The owners of Biggin Hill’s Spitfire Cafe have celebrated three years in business with a special visit from a 97-year-old war veteran who captured the nation’s heart earlier this year.

Fergus Anckorn, who is the longest serving member of the magic circle and also appeared on Britain’s Got Talent, was captured by the Japanese during the fall of Singapore.

As a prisoner of war he was forced to work on the Burma railway, but he used magic to survive the starvation and exhaustion that killed many others.

He performed tricks to keep the Japanese guards entertained, which resulted in him and his friends getting extra food rations and longer breaks.

Spitfire café owner Sally O’Connor and her husband Barry took over the business on August 16, 2013.

Three years later they marked the occasion, which happened to fall on the day of their Breakfast Club, with Mr Anckorn and a trip to the RAF Chapel of Remembrance.

News Shopper:

Fergus Anckorn and Sally O'Connor with other veterans and supporters at the RAF Chapel of Remembrance. Picture by Ady Shaw.

Mrs O’Connor, 49, told News Shopper: “We had a very special Biggin Hill Veterans Breakfast Club on Tuesday.

“We had WW2 veteran Fergus Anckorn, 97, who was seriously injured in a bombing but went on to survive a massacre, starvation, and slavery on the infamous Death Railway that featured in the film Bridge on the River Kwai.”

Photographer Ady Shaw went with Mr Anckorn to visit the Biggin Hill Heritage Hanger, before they met back at the RAF Chapel of Remembrance.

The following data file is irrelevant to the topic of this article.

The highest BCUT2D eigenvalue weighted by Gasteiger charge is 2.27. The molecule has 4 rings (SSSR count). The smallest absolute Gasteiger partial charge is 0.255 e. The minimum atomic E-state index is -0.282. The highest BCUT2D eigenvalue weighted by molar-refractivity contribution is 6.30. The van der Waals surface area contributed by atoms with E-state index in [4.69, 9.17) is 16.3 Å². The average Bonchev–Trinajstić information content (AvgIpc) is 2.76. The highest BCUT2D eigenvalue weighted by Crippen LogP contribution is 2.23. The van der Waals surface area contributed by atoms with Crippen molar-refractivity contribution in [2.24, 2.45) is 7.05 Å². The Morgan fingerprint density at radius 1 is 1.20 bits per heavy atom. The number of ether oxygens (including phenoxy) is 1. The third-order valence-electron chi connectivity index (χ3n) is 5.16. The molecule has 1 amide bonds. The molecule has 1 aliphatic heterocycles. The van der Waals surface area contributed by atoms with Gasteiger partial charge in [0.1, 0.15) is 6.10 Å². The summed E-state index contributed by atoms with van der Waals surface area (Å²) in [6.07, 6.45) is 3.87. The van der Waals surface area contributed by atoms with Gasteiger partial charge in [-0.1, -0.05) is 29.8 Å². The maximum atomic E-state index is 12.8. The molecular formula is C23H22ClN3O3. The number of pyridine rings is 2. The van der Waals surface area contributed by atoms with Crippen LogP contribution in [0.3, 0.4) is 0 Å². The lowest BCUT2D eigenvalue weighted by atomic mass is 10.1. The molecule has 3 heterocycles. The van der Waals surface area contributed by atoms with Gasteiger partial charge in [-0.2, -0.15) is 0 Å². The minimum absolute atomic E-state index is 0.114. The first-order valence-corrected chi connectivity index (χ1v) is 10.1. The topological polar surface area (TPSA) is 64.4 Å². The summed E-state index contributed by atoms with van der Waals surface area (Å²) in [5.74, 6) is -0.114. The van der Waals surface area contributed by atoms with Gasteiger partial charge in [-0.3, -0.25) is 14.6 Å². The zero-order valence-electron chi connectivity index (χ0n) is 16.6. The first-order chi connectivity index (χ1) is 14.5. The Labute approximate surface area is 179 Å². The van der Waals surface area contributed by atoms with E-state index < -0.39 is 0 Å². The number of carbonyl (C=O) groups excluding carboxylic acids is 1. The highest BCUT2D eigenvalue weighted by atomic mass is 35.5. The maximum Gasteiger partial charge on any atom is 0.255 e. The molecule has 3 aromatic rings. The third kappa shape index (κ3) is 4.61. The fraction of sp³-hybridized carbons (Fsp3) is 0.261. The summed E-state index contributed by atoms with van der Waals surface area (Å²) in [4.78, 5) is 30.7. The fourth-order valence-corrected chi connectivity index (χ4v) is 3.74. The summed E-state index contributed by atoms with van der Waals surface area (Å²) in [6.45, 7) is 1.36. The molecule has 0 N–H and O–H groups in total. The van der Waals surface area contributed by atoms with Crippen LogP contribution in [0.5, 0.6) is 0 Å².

Mr Anckorn’s story was shared with the nation when magician and serving soldier Richard Jones performed tricks and told the veteran’s story in the finale of this year’s Britain’s Got Talent.

At the end of his performance, the Union Jack flag on stage was dropped to reveal the Second World War hero in the flesh.

His visit coincided with the café’s Breakfast Club, which has been running since April this year and gives veterans the opportunity to meet up, chat, and seek help if they need it.

“The Breakfast Clubs are held all over the country,” Mrs O’Connor said.

“But there was nothing in Biggin Hill. I thought where we are it’s so appropriate for that.”

During their time running the Spitfire Café, the couple have held many fundraising events and lent a helping hand to veterans in need.

News Shopper:

Rodney Scrase enjoying his new scooter.

In June this year a former Spitfire pilot who fought in the Second World War was surprised with a brand new mobility scooter.

Flight Lieutenant Rodney Scrase DFC had been using a second hand mobility scooter after his was stolen from outside his home in Bromley almost a year ago.

And when his replacement scooter broke the Biggin Hill community came together once again to get the 94-year-old back on the move.